According to the special writing edited by Yash P. Kalra, “Handbook of reference methods for plant analysis” (1998), under the auspices of Soil and Plant Analysis Council (Washington): “nutrient concentrations that produce the maximum or optimum yields have been established as the critical or optimum levels” [10].

The mineral content is an entity variable in both time and depending on the different parts of the plant itself [10].

A certain part of a plant (or a plant organ) and, in some special cases, the entire plant collected in a particular physiologic period, are the most important sampling parameters. In fact, they are the so-called “startup parameters” [10].

Our results acknowledge that physiologically young vegetal tissues undergo rapid changes in the mineral content, compared to full mature and/or old plants. The harvesting of a vegetal product must be correlated to the accumulation of highest amounts of secondary metabolites, corresponding to the best mineral content, yield and phenophase (morphological characteristics) [10].

In order to solve some agronomic difficulties, for research purposes and for diagnosis of possible mineral nutrition problems, the plant analysis is the most useful tool. The interpretation of plant analysis results must always take into account dissimilar interactive factors that influence vegetal growth, development and maturation, such as: stable or changeable climate, genetic information, cultural and geographic area, etc. [10].

The analysis of mineral content is a very useful method especially for the regulation of quality and production of grown medicinal plants. Also, through this method, the mineral nutrition of vegetal tissue and the biosynthesis of secondary metabolites can be improved using some peculiar agro-technical processes [10].

Conclusions

1. The content of some heavy metals (Ca2+, Zn2+, Mn2+, Fe2+/3+, Ni2+, Pb2+, Cr3+) of the leaves and stems of Silene alba species has been established using atomic absorption spectrometry analysis.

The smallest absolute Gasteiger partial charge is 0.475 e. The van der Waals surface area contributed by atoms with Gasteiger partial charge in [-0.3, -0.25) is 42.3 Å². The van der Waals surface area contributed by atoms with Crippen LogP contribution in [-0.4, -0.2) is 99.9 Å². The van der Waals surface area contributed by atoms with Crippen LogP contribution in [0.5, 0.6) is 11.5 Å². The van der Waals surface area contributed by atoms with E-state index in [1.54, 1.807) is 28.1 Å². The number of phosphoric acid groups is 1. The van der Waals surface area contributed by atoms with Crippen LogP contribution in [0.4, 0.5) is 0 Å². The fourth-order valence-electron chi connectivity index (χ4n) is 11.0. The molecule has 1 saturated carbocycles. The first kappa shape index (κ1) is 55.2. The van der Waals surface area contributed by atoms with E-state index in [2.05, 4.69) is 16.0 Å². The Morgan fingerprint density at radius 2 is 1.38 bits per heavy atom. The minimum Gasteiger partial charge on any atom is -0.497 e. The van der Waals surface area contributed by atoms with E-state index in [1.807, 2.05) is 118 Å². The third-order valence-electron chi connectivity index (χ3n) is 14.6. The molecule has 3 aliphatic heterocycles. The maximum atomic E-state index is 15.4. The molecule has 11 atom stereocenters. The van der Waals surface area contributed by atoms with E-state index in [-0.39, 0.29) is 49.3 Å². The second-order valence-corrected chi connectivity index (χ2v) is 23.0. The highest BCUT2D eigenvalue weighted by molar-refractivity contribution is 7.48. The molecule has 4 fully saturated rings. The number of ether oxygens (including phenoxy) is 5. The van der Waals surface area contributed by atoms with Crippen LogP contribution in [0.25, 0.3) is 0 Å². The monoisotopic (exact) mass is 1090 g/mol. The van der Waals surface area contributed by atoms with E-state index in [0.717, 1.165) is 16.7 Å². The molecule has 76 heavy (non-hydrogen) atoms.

2. The content of the heavy metals can be considered in normal limits, even for Pb2+ and Cr3+ markers for soil and air pollution.

3. High levels of Ca2+, Zn2+, Mn2+, Fe2+/3+ and Cr3+, but in normal limits, have been determined in the stems then in the leaves.

4. The samples have been collected during the flowering period, when appearing complex combinations with divalent (Ca2+, Zn2+, Mn2+, Fe2+, Pb2+) or trivalent (Fe3+, Cr3+) heavy metals.

5. The results indicate that there is not any real danger by the possible utilization of some pharmaceutical preparations of Silene albae herba.

References

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2.     Báthori M – (1998) Purification and characterization of plant ecdysteroids of Silene species, TrAC Trends Anal Chem, 17(6):372–383.

3.     Meng Y, Whiting P, Zibareva L, Bertho G, Girault JP, Lafont R, Dinan L – (2001) Identification and quantitative analysis of the phytoecdysteroids in Silene species (Caryophyllaceae) by high-performance liquid chromatography: novel ecdysteroids from S. pseudotites, J Chromatogr A, , 935(1–2):309–319.

4.     Zibareva L, Volodin V, Saatov Z, Savchenko T, Whiting P, Lafont R, Dinan L – (2003) Distribution of phytoecdysteroids in the Caryophyllaceae, Phytochemistry, 64(2):499–517.

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6.     Heinsbroek R, van Brederode J, van Nigtevecht G, Maas J, Kamsteeg J, Besson E, Chopin J – (1980) The 2”-O-glucosylation of vitexin and isovitexin in petals of Silene alba is catalysed by two different enzymes, Phytochemistry, 19(9):1935–1937.

7.     Hegnauer R (1989) Chemotaxonomie der Pflanzen, Band 8, Birkhäuser Verlag, Basel–Boston–Berlin, 1989, 215–220.

8.     Jia Z, Koike K, Sahu NP, Nikaido T – (2002) Triterpenoid saponins from Caryophyllaceae family, Studies Nat Prod Chem, 26(7):3–61.

9.     Larhsini M, Marston A, Hostettmann K – (2003) Triterpenoid saponins from the roots of Silene cucubalus, Fitoterapia, 74(3):237–241.

10. Kalra PY (ed) – (1998) Handbook of reference methods for plant analysis, Soil and Plant Analysis Council, CRC Press, Boca Raton–Washington,
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Correspondence Address: Stelian Radu, Professor, Department of Organic Chemistry, Faculty of Pharmacy, University of Medicine and Pharmacy of Craiova, 2–4 Petru Rareş Street, 200349 Craiova, Romania; Phone/Fax +40251–523 929, e-mail: sradu@umfcv.ro